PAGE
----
Ace of Spades mixes construction and destruction, building and blasting, being a multiplayer FPS that draws its very blocky inspiration from Minecraft. Steve first dug into this for us back in November and described a game where, sadly, the construction aspect was a little redundant beyond the game’s zombie mode. That same month, I tried a little Spading myself and found that, outside of the high-bandwidth security offered by a LAN, all the destructible terrain made play a little laggy.
Since then, the game has received two major updates which have included changes to the netcode and, let me tell you, Ace of Spades is coming along nicely.
As well as a smoother playing experience, I’ve seen players making a more constructive contribution to the game, quite literally. The Capture the Flag mode, which Steve didn’t have a chance to try, is particularly suited to players throwing up improvised barricades and, in one game I played, trying to outright encase the flag in stone, burying under what must’ve been tonnes and tonnes of blocks. It’s a valid tactic and demands your enemy to attack in force with backpacks full of explosives if they want to succeed, something that almost creates in-game set pieces when a host of enemy troops arrive.
In the same way, I’ve found that tearing down scenery also serves a purpose beyond the simple thrill of destruction. On one map, called Dragon Island, my team found defending a lot easier once they’d torn down the bridge that had been providing easy access almost straight to the heart our base. It was a lovely bridge, I’ll concede, but needs must in times of war.
Players are beginning to make better use of the game’s capacity for building things up and tearing them down again, not least because there are simply more players out there trying more things. Back in November, playing online meant joining servers that were often half-empty, but now dozens of European servers are hosting hundreds of players even in the middle of the day. With more people involved in more games, players are starting to get a handle on what does and doesn’t work. Tactics and strategies are starting to emerge and we’re beginning to see more coherent and, I’ve got to say, much more exciting games. Crafty players mine item spawns, while resourceful engineers team up to dig enormous, map-length tunnels to the enemy base.
Best of all, there are many more maps and game modes in rotation compared to when I last played and kept finding myself bouncing my way around the moon again and again. Across several additional maps, Ace of Spades now offers me a zombie horde mode, a demolition mode, team deathmatch, the control point capture mode that is “multi-hill” and a diamond mining mode, which has you digging away for gems and trying to lug the things back home for points.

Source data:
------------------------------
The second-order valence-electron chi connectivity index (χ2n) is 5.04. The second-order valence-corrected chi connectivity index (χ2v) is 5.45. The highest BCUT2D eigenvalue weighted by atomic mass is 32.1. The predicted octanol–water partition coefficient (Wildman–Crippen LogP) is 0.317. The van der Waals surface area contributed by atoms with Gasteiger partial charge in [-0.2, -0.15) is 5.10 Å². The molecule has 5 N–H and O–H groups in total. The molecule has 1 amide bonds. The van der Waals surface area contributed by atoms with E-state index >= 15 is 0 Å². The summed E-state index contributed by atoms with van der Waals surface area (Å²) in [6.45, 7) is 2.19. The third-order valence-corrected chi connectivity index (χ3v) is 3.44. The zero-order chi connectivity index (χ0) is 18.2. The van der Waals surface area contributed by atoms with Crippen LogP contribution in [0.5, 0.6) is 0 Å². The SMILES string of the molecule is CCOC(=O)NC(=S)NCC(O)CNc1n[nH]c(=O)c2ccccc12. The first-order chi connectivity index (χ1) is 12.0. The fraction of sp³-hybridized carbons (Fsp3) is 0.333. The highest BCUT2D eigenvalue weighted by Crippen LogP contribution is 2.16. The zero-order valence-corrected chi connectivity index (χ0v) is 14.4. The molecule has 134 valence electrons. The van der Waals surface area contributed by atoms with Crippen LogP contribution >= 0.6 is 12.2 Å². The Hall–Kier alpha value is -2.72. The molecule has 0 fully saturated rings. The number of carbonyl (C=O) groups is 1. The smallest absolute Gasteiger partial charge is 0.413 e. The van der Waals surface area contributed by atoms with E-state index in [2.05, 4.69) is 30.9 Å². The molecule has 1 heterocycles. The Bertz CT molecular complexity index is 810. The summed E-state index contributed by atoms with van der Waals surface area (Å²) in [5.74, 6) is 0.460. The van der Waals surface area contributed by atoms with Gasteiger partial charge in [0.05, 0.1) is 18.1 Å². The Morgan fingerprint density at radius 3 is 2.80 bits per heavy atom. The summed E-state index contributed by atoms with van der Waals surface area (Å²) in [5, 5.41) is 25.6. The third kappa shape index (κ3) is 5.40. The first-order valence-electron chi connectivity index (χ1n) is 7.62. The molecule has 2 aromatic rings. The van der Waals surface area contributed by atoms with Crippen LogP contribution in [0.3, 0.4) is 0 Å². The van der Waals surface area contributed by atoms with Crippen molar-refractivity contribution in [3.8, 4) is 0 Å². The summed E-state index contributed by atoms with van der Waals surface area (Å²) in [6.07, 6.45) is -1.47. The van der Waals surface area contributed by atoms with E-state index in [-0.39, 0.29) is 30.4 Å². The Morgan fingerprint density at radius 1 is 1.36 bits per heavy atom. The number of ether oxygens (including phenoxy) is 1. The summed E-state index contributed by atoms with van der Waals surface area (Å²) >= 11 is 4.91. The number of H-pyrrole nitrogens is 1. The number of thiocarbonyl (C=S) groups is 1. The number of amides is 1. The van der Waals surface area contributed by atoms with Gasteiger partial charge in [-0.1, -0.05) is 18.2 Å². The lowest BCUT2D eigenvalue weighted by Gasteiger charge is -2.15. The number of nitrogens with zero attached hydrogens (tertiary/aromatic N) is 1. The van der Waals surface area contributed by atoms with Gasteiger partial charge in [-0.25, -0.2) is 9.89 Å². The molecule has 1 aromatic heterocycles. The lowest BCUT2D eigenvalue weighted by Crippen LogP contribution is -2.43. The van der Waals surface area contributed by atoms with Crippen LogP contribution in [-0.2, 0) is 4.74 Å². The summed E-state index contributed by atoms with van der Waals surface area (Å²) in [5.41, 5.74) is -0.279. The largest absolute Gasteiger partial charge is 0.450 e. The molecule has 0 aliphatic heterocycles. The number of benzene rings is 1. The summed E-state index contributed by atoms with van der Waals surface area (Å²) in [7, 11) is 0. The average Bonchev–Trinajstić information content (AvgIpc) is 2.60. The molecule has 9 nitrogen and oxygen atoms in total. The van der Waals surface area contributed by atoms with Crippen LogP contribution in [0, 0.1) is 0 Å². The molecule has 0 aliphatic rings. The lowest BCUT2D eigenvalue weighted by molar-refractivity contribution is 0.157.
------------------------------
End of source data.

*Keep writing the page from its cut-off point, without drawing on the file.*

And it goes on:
That said, there’s a few features that I’m desperate for the game to promote or improve upon. There’s still a little bit of lag in the netcode, with players sometimes jumping from spot to spot in game, and mouse control also needs to be smoothed, as it’s presently very jerky and precise aiming is practically impossible. Trying a “Ranked Match” from the game’s main menu, I landed right in the middle of a pixellated (and quite charming) map of London, playing in diamond mining mode, only to find that nobody else was around. And never has been since. With nobody else joining ranked matches, how can I prove my superiority?
Then there’s the mapmaking, which seems to have been sidelined. Those who have been following Ace of Spades for a while might also be familiar with some of the custom maps that are out there, and may well have downloaded an earlier version of the game that came with a map editor. Well, unless I’m missing something, I can’t find a map editor included as part of the Steam copy I have and I’ve instead gone hunting for mapmaking resources.
The game has tremendous potential for mapmaking and customisation and back in November designers Jagex ran a mapmaking competition, but custom content doesn’t seem to be receiving much emphasis right now and I don’t see any servers running custom maps online. Still it looks like Jagex are considering making use of the Steam Workshop, which could really expand the scope of the game.
Most importantly, amongst the trio of Minecraft-style shooters that include Guncraft and the cutesy Brick Force, Ace of Spades is simply the best right now. It’s building a community, it’s growing its potential and it’s becoming a slicker, sleeker gaming experience. It will be the block blaster to watch this year.